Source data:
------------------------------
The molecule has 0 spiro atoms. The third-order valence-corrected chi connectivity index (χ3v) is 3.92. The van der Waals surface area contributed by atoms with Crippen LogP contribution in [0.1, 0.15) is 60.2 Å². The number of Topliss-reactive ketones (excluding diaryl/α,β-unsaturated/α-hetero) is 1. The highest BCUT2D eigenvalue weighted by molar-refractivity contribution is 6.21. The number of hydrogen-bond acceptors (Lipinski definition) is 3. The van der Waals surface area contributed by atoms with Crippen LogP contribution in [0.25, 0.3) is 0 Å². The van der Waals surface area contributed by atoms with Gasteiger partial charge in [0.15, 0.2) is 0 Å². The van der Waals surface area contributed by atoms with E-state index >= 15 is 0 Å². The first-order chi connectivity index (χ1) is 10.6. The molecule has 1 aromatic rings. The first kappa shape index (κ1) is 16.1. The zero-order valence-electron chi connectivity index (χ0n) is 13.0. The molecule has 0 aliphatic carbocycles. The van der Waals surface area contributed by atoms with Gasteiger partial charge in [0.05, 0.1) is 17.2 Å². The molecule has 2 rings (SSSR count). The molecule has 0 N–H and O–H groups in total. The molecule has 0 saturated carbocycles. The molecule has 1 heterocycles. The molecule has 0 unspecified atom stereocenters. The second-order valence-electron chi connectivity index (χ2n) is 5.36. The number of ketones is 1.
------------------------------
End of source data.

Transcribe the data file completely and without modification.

The molecule has 0 spiro atoms. The third-order valence-corrected chi connectivity index (χ3v) is 3.92. The van der Waals surface area contributed by atoms with Crippen LogP contribution in [0.1, 0.15) is 60.2 Å². The number of Topliss-reactive ketones (excluding diaryl/α,β-unsaturated/α-hetero) is 1. The highest BCUT2D eigenvalue weighted by molar-refractivity contribution is 6.21. The number of hydrogen-bond acceptors (Lipinski definition) is 3. The van der Waals surface area contributed by atoms with Crippen LogP contribution in [0.25, 0.3) is 0 Å². The van der Waals surface area contributed by atoms with Gasteiger partial charge in [0.15, 0.2) is 0 Å². The van der Waals surface area contributed by atoms with E-state index >= 15 is 0 Å². The first-order chi connectivity index (χ1) is 10.6. The molecule has 1 aromatic rings. The first kappa shape index (κ1) is 16.1. The zero-order valence-electron chi connectivity index (χ0n) is 13.0. The molecule has 0 aliphatic carbocycles. The van der Waals surface area contributed by atoms with Gasteiger partial charge in [0.05, 0.1) is 17.2 Å². The molecule has 2 rings (SSSR count). The molecule has 0 N–H and O–H groups in total. The molecule has 0 saturated carbocycles. The molecule has 1 heterocycles. The molecule has 0 unspecified atom stereocenters. The second-order valence-electron chi connectivity index (χ2n) is 5.36. The number of ketones is 1.